How do you handle a greeter that is constantly late on her Sunday to greet. I’ve hinted, pulled her to the side several times, but nothing works. She shows up during the middle of the service. This has become very ornoring a I do not know how to handle. Is it possibble to address this in a video? I am having a workshop very soon.
Hold her and all greeters to certain expectations.
If she can’t live up to the expectations, she can’t be a volunteer.
Also keep the vision in the forefront – how greeters help set the tone for hearing the word of God.
Your Welcome Ram. Thanks for stopping By.
I have a question about sensitivity training. We have some well intentioned folks who ask inappropriate questions ( about where someone is from, what is their background meaning their ethnicity or race,) or are too ” pushy” with visitors. Do you have a list of ” don’t ask” besides the ” is this your first time here”?
Felicia simon says
Thank you pastor your teachings are very helpful to us in my Church.
Steven D says
We have a door greeter who is a wonderful man filled with the love of God. Her saw his calling too open the door and greet. He has occupied the Door for about four years. We are trying to span pour greeting from a process to a ministry. Few times I was asked by senior pastor to take door greeting. It was a Christian territorial situation. He simply remained where he has over the four years. We want to show diversity and keep a refreshed and jovial atmosphere. Encouraging shingles and couples. Women relate to women as men relate to men.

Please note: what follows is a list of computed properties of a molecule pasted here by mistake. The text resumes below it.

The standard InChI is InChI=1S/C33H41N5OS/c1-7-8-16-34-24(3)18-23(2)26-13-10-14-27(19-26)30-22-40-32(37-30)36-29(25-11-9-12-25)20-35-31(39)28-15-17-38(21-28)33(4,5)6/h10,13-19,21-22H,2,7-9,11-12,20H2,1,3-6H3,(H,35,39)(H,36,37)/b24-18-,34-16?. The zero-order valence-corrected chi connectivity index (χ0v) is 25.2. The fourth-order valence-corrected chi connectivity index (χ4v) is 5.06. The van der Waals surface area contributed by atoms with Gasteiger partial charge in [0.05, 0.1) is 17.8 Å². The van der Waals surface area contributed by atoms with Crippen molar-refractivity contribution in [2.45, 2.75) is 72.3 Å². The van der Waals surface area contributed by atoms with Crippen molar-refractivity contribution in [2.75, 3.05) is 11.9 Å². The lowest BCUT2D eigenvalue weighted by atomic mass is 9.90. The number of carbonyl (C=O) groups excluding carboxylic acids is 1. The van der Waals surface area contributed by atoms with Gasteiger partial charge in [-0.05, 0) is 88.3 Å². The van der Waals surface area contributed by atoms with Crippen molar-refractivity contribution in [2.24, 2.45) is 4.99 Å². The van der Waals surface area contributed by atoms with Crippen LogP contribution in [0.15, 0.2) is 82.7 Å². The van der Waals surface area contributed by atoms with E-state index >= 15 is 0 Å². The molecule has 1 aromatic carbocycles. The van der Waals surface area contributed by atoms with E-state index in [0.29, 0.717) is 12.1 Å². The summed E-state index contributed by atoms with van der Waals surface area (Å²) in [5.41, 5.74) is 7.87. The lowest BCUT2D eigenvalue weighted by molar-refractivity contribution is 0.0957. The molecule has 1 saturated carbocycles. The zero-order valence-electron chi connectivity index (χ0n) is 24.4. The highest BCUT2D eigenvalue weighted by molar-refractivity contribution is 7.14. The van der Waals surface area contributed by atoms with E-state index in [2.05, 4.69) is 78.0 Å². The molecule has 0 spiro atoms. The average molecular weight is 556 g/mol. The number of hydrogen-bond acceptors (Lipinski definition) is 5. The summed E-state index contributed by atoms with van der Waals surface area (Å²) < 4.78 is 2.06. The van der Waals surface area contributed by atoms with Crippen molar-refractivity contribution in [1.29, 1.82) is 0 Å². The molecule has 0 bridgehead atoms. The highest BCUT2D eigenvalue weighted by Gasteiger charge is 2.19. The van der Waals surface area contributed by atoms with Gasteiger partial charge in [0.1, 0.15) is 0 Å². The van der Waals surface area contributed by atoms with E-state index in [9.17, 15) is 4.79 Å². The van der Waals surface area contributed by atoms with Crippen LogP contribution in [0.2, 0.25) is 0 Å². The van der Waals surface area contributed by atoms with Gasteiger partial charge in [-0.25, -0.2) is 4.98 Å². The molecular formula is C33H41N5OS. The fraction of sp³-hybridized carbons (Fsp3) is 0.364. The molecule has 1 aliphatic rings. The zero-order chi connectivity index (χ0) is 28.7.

Maria J Allen says
I am learning a lot from these videos. I would like to share with you a few experiences that I have had.
I see the greeter as so vital, as it is the first impression. It goes a long way, but other dynamics can sometimes undo it pretty quickly…My husband and I attended a church that was friendly and really grounded in the faith. Yet the majority of the people were huggers, including the pastor. It felt more like high school than going to church. We would end up hugging people so as not to come across cold…The second example is from a different church, in which some of the females, including the pastor’s wife, dressed provocatively. This turned me off in a big way and we ended up leaving that church too… The third example was a legalistic church, where short hair on women was frowned upon. I am white with unruly ethnic hair and have to wear it short. Even though I am feminine and dressed appropriately, I was looked down upon, or so it seemed.
All three churches had good greeting skills, but has not stopped us from looking for other churches that strive to walk the talk in all areas. We’re still looking for a church with balance.